It’s been four years since Albertans and others around the Western World noted the 100th anniversary of the start of the First World War.
This past Sunday, we marked 100 years from its conclusion.
An August, 2014 News editorial in the Medicine Hat News noted at that time a feeling of curiosity in the community, even romance about the bygone era, and how it mimicked the actual lead-up to the “war to end all wars.”
A picture painted of the false war was one of adventure and patriotism, before troops embarked for Europe, before they entered the trenches, before the first of four winters set in, before four muddy springs and deadly summers.
It is hoped the span of time both then and now will lend a proper sense of gravity and reverence to what was one of the deadliest conflicts in mankind’s history, the introduction of industrial warfare and a truly global conflict.
In another part of this newspaper, a 100-years-ago look back is a regular Saturday feature, and takes the reader on a week-by week chronological trip back to that time.
It does, however, have limited scope, and includes mainly headlines from Vimy, Ypres, Passchendaele, and war conferences in capitals and speeches from war leaders.
Lost are a seemingly endless number of battles, manoeuvres, notes from local boys promoted, lost, or just writing home to wish well.
“Gassed” was a common condition noted in local casualties that listed all soldiers with Alberta places of enlistment as dead, wounded or missing.
Frequent, too, are unofficial casualty notes about those with a connection to southern Alberta, which received an influx of Eastern Canadians and immigrants in the prewar years.
Their sons, brothers or fathers had enlisted in their one-time hometowns, but their loss was felt no less here. Others left for other ports in the West, or slipped through the cracks of history.
One such case is that of Reginald Crawford, the only son of F. L. Crawford, who was a town father in Medicine Hat, a bank manager, and founder of the Cypress Club.
The son was at Royal Military College when war was declared in 1914, and therefore didn’t have a local address on an enlistment form.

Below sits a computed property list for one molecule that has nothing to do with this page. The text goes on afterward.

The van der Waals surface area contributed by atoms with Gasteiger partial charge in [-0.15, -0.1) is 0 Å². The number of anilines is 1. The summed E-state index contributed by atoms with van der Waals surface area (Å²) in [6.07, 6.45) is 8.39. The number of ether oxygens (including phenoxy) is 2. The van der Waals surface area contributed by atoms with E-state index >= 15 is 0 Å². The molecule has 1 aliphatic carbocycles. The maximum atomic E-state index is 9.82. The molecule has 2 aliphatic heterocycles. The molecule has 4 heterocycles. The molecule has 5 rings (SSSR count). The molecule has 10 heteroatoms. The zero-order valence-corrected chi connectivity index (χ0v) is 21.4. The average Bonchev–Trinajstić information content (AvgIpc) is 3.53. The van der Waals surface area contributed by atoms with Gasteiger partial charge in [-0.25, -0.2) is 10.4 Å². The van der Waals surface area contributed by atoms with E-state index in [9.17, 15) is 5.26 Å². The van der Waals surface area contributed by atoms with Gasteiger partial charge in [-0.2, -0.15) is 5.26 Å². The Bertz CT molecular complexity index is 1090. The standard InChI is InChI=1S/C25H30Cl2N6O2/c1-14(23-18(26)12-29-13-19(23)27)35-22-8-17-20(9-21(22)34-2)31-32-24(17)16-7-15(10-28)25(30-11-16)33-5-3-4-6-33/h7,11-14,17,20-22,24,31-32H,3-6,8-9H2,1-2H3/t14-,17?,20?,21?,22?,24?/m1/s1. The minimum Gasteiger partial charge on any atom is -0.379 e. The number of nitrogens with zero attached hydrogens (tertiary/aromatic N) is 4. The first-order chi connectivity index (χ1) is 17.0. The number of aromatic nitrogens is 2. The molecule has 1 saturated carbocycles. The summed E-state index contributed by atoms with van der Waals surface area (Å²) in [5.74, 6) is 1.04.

After the Battle of the Somme in 1916, the News reported the death of “Reggie… will be received locally great sorrow (in Medicine Hat, where he) will be remembered as a lad of great promise.”
The second lieutenant of an artillery brigade was only 21.
And the pages of newspapers from 1914 to 1918 are littered with reports of local clerks, railway men, merchants sons, and farmboys who were shot, captured, evacuated or killed at the front.
A well-received and well-done installation at the Esplanade Arts and Heritage Centre launched in 2014 examined the lives of men who enlisted locally.
But still the events on a whole are hard to fathom, the web of sorrow that reached across Canada, Europe, the Middle East and Africa almost too large and too complex to comprehend.
Historians estimate the death toll on both sides at about nine million military personnel. Another eight million civilians died directly in the war, but up to 50 million as the result of disease or genocides in that tumultuous era.
In that conflict, 67,000 Canadians were killed and another 172,000 seriously wounded from a nation of only eight million people.
Apply the same ratio of sacrifice to Canada today and the figure approaches one million dead or seriously injured.
Applied to the nearby City of Medicine Hat, and the share today would be 500 dead and almost three times that number wounded. That’s about equal to the entire student populations of all four high schools in Medicine Hat and Dunmore.
That’s a hard number to think about, but it’s the least we can do, lest we forget.